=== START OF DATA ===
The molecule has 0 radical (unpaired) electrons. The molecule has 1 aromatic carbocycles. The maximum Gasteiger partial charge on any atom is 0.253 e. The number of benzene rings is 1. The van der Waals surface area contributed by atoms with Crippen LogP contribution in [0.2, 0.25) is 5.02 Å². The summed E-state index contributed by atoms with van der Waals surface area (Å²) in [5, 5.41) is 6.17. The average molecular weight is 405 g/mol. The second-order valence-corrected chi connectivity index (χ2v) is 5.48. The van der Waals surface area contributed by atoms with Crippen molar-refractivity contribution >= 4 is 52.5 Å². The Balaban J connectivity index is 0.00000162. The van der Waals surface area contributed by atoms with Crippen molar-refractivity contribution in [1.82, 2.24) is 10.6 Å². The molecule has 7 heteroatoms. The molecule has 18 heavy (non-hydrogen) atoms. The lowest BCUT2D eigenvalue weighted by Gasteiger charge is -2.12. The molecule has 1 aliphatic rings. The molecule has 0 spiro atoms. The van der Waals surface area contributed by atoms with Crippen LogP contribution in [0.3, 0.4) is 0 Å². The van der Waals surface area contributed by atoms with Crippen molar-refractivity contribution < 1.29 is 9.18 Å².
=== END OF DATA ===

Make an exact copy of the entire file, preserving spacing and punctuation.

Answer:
The molecule has 0 radical (unpaired) electrons. The molecule has 1 aromatic carbocycles. The maximum Gasteiger partial charge on any atom is 0.253 e. The number of benzene rings is 1. The van der Waals surface area contributed by atoms with Crippen LogP contribution in [0.2, 0.25) is 5.02 Å². The summed E-state index contributed by atoms with van der Waals surface area (Å²) in [5, 5.41) is 6.17. The average molecular weight is 405 g/mol. The second-order valence-corrected chi connectivity index (χ2v) is 5.48. The van der Waals surface area contributed by atoms with Crippen molar-refractivity contribution >= 4 is 52.5 Å². The Balaban J connectivity index is 0.00000162. The van der Waals surface area contributed by atoms with Crippen molar-refractivity contribution in [1.82, 2.24) is 10.6 Å². The molecule has 7 heteroatoms. The molecule has 18 heavy (non-hydrogen) atoms. The lowest BCUT2D eigenvalue weighted by Gasteiger charge is -2.12. The molecule has 1 aliphatic rings. The molecule has 0 spiro atoms. The van der Waals surface area contributed by atoms with Crippen LogP contribution in [0.3, 0.4) is 0 Å². The van der Waals surface area contributed by atoms with Crippen molar-refractivity contribution < 1.29 is 9.18 Å².